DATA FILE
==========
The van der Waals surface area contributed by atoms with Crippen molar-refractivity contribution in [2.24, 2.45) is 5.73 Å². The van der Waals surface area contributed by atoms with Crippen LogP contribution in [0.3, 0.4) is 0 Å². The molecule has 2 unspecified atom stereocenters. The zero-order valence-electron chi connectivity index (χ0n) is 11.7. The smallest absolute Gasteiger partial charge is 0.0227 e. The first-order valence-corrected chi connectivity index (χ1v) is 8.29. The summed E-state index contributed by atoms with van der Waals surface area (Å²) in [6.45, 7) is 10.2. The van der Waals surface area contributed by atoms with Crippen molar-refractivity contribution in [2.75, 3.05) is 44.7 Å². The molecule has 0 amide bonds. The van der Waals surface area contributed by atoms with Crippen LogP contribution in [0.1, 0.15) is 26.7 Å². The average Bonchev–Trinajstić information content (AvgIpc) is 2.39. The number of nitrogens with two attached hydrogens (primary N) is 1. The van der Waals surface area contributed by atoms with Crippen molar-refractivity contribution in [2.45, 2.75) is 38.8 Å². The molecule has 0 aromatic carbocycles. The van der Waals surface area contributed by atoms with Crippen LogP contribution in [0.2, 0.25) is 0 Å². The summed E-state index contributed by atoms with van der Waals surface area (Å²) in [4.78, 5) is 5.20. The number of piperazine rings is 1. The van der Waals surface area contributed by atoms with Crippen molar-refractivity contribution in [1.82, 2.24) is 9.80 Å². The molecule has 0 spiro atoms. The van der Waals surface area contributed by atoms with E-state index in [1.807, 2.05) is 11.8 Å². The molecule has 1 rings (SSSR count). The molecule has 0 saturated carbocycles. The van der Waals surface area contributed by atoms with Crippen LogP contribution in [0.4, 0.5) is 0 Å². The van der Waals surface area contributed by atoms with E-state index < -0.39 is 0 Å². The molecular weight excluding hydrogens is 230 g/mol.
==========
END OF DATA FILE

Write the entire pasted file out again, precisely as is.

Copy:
The van der Waals surface area contributed by atoms with Crippen molar-refractivity contribution in [2.24, 2.45) is 5.73 Å². The van der Waals surface area contributed by atoms with Crippen LogP contribution in [0.3, 0.4) is 0 Å². The molecule has 2 unspecified atom stereocenters. The zero-order valence-electron chi connectivity index (χ0n) is 11.7. The smallest absolute Gasteiger partial charge is 0.0227 e. The first-order valence-corrected chi connectivity index (χ1v) is 8.29. The summed E-state index contributed by atoms with van der Waals surface area (Å²) in [6.45, 7) is 10.2. The van der Waals surface area contributed by atoms with Crippen molar-refractivity contribution in [2.75, 3.05) is 44.7 Å². The molecule has 0 amide bonds. The van der Waals surface area contributed by atoms with Crippen LogP contribution in [0.1, 0.15) is 26.7 Å². The average Bonchev–Trinajstić information content (AvgIpc) is 2.39. The number of nitrogens with two attached hydrogens (primary N) is 1. The van der Waals surface area contributed by atoms with Crippen molar-refractivity contribution in [2.45, 2.75) is 38.8 Å². The molecule has 0 aromatic carbocycles. The van der Waals surface area contributed by atoms with Crippen LogP contribution in [0.2, 0.25) is 0 Å². The summed E-state index contributed by atoms with van der Waals surface area (Å²) in [4.78, 5) is 5.20. The number of piperazine rings is 1. The van der Waals surface area contributed by atoms with Crippen molar-refractivity contribution in [1.82, 2.24) is 9.80 Å². The molecule has 0 spiro atoms. The van der Waals surface area contributed by atoms with E-state index in [1.807, 2.05) is 11.8 Å². The molecule has 1 rings (SSSR count). The molecule has 0 saturated carbocycles. The van der Waals surface area contributed by atoms with Crippen LogP contribution in [0.4, 0.5) is 0 Å². The van der Waals surface area contributed by atoms with E-state index < -0.39 is 0 Å². The molecular weight excluding hydrogens is 230 g/mol.